Guiding lights on and off the river
“You can eat all Russia’s mushrooms,” smiles Tatiana, “but some just once in your life.” Tatiana delivers presentations on Russian culture to Viking Ingvar’s complement and this afternoon she is focusing on cuisine. Other sessions help us unravel Russia’s tumultuous history, contemporary politics and the finer points of souvenir shopping, such as buying genuine amber, as distinct from buying genuine orange plastic.
The executive chef follows up with a demonstration on to how to prepare pel’meni, and there can be no shortcuts in the preparation of this Russian staple. These earshaped dumplings must be individually small, and the unleavened dough paper-thin, a time-consuming proposition for a river ship’s galley meeting the expectations of so many passengers, some of whom are loudly lactoseintolerant, coeliac or unashamedly finicky. Although preferring vegetarian (also well catered for), I can’t resist a bowl of this unexpectedly sensual food, served slicked with sour cream.
The quality of the presentations and the willingness of the guides and crew to answer passengers’ sometimes pointed and silly questions are defining features of our 12day cruise from St Petersburg to Moscow. “Please ask us anything you want to know.” They are taken at their word. Questions fly about Russia’s future, if they like Putin and why are there statues of Lenin everywhere, “given his tyranny”.
On another day we learn about, and sample, vodka although Tatiana tells us that tea (an import) is Russia’s national drink. “Vodka is not Russia’s national drink,” she says, wagging her finger. “It is Russia’s national problem.” At least the vodka sampling has the potential to help with our Russian language classes and deciphering Cyrillic. I am reminded of an old Gary Larson Far Side cartoon of a child raising his hand in class: “May I be excused? My brain is full.” On the other hand, if my shot glass is filled again, I may well speak excellent Russian.
Our riverine port calls include Mandrogi, Kizhi, Goritzy, Yaroslavl and the not-at-all-ugly Uglich. Mandrogi is an artist’s colony on the bank of the Svir River. The village is a reconstruction of a traditional Russian settlement and a businessman’s initiative. The original township was razed during World War II.
Our stop of several hours is an opportunity to visit and buy from artists’ studios. We see potters, weavers, jewellers, a blacksmith, birch carvers and the painters of the ubiquitous matryoshkas (nesting dolls) all at work. The highest count with respect to the dolls is 72 fitting one inside another.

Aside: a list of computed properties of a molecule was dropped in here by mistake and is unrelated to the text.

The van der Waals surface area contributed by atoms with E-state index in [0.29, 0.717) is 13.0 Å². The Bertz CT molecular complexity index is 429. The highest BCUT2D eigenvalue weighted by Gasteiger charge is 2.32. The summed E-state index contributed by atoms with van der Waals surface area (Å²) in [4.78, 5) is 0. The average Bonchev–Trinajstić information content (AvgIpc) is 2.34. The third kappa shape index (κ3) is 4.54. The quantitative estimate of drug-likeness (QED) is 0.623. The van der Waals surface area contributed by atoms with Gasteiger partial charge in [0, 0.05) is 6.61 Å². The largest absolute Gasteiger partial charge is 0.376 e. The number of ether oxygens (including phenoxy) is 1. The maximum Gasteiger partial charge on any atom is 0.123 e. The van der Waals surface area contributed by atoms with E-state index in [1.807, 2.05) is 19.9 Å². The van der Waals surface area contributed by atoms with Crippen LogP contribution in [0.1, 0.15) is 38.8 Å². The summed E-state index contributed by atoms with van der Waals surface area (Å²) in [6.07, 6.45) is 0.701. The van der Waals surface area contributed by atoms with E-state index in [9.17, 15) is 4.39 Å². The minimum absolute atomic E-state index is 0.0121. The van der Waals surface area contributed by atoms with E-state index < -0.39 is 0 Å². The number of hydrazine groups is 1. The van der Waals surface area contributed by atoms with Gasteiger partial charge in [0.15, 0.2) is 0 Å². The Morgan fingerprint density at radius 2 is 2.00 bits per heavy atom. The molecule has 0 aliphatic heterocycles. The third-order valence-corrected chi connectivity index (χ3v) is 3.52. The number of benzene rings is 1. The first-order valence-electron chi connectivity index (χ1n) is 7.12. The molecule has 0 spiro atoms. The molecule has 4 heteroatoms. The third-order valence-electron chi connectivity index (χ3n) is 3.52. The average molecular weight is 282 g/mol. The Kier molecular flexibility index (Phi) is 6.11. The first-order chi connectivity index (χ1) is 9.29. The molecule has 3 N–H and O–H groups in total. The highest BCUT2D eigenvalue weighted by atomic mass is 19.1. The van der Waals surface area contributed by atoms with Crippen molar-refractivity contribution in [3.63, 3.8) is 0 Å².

Kizhi is a viper-inhabited and ostensibly smoking free-island in the Republic of Karelia, about 500km short of the Arctic Circle. More importantly, it is an outdoor museum, and home to the World Heritage-listed Transfiguration Church. This magnificent 37m-high, five- tiered wooden composition crowned with 22 onion-like cupolas covered in 30,000 carved aspen shingles, was built in 1714. In rainy weather, the timber absorbs the water and the church appears black. During our summer visit the tiles are dry and the church has a pale silver glow. Seeing it is a trip highlight and a dream fulfilled.
Near Goritzy we visit the fortified Kirillo-Belozersky Monastery, identified as the largest in Russia. Its museum houses a collection of icons dating back to the 15th century, their intricate gold detailing attached using garlic juice. Local guide Misha tells us that the temperature here in winter averages minus 9C, with lows of minus 50C being relatively common. The region is 70 per cent forest and inhabited by bears, wolves, foxes, elks and wild boar. She entertains us with a story about the problem of finding a bear climbing into her neighbour’s car. “What to do?” she shrugs. “We just close the doors.”
Back aboard, Polina educates us about the horrors of the 900-day siege of Leningrad during which millions of citizens perished in their homes, and the battle for Stalingrad wherein, on average, platoon commanders survived 10 days; privates 52 hours; and tanks advanced 600m. She says that sometimes she finds bones and bullets in her garden near where the fighting took place. It is difficult to reconcile horrific stories — past, and sometimes present — with the tranquillity of gliding across vast lakes and along channels lined with stands of fir and beech.